The coyotes laid back down reluctantly as the raccoons, thirty of them above nesting in windows, eves, oak limbs that had married and even pierced the shingle shorn roof, observed the neighborly inetraction.
“Step,
Clack,
Double-drag with a snarl…” told of his gruff progress to a lesser tunnel of greenery to the left, a tunnel gated by two great oaks.
This was, he somehow knew, a tunnel that at one time had continued to the right, but where that onetime alley was jammed by the wing of a downed airliner, broken off and tumbled upright between two half shattered trees, vines and their wedge shaped leaves of deep green having made of this wreckage a wall.
He paused. Straight ahead was an intersection he remembered, occupied by a heap of empty automobiles, as if stacked there by some great claw machine fishing from the sky for the vehicle its operator prized, neatly discarding the rest.
To the left, yawned a green tunnel of paradise, a corridor of hope and renewal he knew in his bones he had traversed once and many a time.
‘The Brickmouse House is up there and to the right—yes, seated upon a spring of cool water to drink!’
Clack,
Step,
Clack,
Step… rang his more urgent cadence as the remnants of his mind recalled tea with honey, chocolate with sea salt, whiskey with cinnamon—all of the wonders of the healing world.
Crutching upward within the soft green tunnel, the squirrels scurrying aloft, he saw a rabbit, a big, fat, brown rabbit. This rabbit did not regard him with the fear due his station, did not even seem to worry that he was too near. The rabbit merely nibbled upon some clover, and he knew he was near to the healing place where the nice man grew clover for his little friends.
“Bro, your shit is fucked up,” came the voice of the rabbit, a bit of a plastic voice, but a voice nonetheless.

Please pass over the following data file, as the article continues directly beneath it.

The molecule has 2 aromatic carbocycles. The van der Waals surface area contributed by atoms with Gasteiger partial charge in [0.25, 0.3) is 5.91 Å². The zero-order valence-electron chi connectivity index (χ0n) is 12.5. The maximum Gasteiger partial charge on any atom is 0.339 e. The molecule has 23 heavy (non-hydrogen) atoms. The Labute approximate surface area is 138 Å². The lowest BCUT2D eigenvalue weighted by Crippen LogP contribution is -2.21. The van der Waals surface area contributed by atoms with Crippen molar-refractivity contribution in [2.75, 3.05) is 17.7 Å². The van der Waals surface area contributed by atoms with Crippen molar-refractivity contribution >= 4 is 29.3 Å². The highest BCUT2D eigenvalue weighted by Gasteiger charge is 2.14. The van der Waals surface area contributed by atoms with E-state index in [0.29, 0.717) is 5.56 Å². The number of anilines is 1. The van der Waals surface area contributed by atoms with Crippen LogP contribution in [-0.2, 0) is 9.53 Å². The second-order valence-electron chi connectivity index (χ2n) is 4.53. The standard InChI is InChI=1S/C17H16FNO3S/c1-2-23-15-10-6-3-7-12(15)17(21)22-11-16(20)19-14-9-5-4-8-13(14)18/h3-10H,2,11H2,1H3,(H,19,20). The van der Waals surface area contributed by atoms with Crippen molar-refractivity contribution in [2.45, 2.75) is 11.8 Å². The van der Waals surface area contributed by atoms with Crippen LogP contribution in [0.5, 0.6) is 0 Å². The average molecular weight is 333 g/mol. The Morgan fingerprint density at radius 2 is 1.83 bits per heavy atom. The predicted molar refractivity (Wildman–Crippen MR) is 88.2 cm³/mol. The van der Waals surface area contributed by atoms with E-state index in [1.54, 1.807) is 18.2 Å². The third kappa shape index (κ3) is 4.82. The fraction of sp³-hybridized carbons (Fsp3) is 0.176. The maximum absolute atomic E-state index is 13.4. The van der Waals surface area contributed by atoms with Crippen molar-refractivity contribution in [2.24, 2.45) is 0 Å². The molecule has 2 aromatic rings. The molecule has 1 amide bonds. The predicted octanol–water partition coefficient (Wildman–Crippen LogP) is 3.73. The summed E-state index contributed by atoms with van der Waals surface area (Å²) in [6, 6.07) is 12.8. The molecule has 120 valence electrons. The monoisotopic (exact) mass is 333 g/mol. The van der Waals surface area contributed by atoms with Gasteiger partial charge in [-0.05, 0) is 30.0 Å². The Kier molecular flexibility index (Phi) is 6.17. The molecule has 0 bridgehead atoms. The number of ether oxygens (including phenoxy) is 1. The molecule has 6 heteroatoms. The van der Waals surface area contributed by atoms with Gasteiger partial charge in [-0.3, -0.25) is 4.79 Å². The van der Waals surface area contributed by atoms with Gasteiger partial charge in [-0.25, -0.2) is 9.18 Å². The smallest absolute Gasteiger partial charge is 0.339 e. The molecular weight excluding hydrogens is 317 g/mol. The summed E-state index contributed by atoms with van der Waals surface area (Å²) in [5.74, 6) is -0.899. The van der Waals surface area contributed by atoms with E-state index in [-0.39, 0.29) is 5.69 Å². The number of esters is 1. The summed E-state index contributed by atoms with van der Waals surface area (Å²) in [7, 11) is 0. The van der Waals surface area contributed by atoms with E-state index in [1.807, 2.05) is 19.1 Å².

He stopped, “What?”
“You heard me, Hamslice; you on Death’s very door and just stupit enough to see a ray of hope up the way, makin’ of you a duped dope.”
He stopped, dumbfounded, a poor memory was one thing, but insanity—it might be time to take a header off a roof.
He crutched towards the rabbit and it did wince, then perked up and faced him, rising on its hind legs and putting up it’s little forepaws like dukes. Bamboozled, he said, “Rabbits can’t talk.”
The rabbit did a little boxing step and milled its forepaws, “En neither can vacuum cleaners, you scrap-built piece of junk!”
He crutched forward menacingly and the rabbit beeped, “Come on, bring it, bitch!”
That is when he noticed that the rabbit had a little brown backpack with a radio antenna, and wires going into the rabbit brain.
He backed off and looked around.
The rabbit then stopped menacing and began wiggling its nose on all fours again, “So you ain’t as stupit as all dat, hah, Hamslice.”
“Why do you call me that?” he asked as he looked around for whoever was controlling this rabbit.
“Because your shit is so fucked up you look like a ham done had too many slices carved off, complete with the skewer still stuck in your spiral arm.”
The rabbit began leading him along as the tiny backpack spoke, “You about done, son. You need some healin’ en Rabbit Jack, your meat guide, needz some o’ dat good-ass clover da Tinman do grow.”